So for 25 years now I have dealt with folks in the lowest socio-economic strata who have “problems”. Many of my client’s problems are exacerbated to greater or lesser degree by contact or lack of contact with the traditional (medical) health care system.
    Many of my folks have given up, or can’t even imagine digging themselves out of the hole that they find themselves in because the system provides neither the help nor the hope that they can gain control of their lives. . . all the politicians assurances to the contrary.
    So,yes Steve, I applaude your heart and your instincts. Policy discussion is for another time. But, briefly, the system is broke. Like many of the other ills in this country, the cuase is greed and callousness. Health care is a huge first place to start recovering our humanity in a financially responsible way.

    Reply

  33. liz says:

    I am a single person, disabled all my life, misdiagnosed and now in a world of trouble. Steve , it is wonderful to help this particular man but helping everyone by helping getting the policy straight is more help. Insurance is not about helping people pay bills. Insurance limits care and tells you what you can and cannot have. All for a low price too…. Insurance companies are gatekeepers and they have no conscious. Americans do better when fair market value is applied.
    Doctors used to take a cow, a loaf of bread, whatever the patient could pay or give him. I have never heard of a poor doctor even in the depression and there was no such thing as insurance. AND people paid their medical bills. Of course the CEO of the hospital didn’t make 400 times that of what the nurses and housekeepers make either.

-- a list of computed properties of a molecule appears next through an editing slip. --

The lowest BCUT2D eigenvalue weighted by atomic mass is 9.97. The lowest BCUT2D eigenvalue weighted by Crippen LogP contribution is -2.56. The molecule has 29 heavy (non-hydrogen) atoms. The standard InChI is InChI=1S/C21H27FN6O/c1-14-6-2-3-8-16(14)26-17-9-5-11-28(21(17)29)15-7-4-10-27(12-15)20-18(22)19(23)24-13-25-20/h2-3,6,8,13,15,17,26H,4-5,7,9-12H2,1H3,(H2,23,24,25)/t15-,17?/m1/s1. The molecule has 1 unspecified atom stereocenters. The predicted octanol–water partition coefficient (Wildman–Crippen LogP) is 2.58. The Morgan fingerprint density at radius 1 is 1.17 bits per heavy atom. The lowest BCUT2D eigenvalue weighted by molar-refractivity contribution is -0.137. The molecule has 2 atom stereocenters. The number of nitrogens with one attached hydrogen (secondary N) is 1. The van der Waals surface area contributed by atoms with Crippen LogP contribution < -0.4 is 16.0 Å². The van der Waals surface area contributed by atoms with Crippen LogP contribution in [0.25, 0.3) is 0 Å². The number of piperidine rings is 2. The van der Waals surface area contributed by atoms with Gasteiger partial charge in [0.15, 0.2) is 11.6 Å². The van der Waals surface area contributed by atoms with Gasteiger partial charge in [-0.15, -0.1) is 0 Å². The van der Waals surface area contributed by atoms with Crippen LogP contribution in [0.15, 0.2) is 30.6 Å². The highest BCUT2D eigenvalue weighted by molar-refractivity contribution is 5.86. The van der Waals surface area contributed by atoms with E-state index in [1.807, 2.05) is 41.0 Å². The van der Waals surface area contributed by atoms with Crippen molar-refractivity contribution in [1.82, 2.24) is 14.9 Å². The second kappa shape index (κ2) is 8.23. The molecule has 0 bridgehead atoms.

Helping the young man is admirable….. helping EVERY American proves much more difficult.

    Reply

  34. Con George-Kotzabasis says:

    Clemons has a weird definition of “courageous leadership” , if he considers someone like Chuck Hagel who raises his hands and surrenders before the difficulties of war, is a courageous leader.

    Reply

  35. selise says:

    “But in Washington, we deal with the macro-dimensions of policy and we rarely think about the individuals involved.”
    i’ve come to suspect that too many NEVER think about the individuals involved. i hope i’m wrong. thank you steve, for thinking… and for caring.

    Reply

  36. Marcia says:

    There are also those families composed of women alone with children, many in low paying jobs with no way to obtain health care.
    There are so many falling into poverty because of health problems brought about by an insane economy designed to provide for those providing for themselves at the expense of others.
    They beg for our votes while picking our pockets.

    Reply

  37. DeanOR says:

    It’s worth pointing out that Bush’s income tax deduction does little or nothing for people with low income who do not pay a lot in income tax anyway. It certainly does not enable the person to buy health insurance. What that means is that the person does not get the good primary care that can help prevent very costly illnesses in the long run. That in turn drives costs up for everyone.

    Reply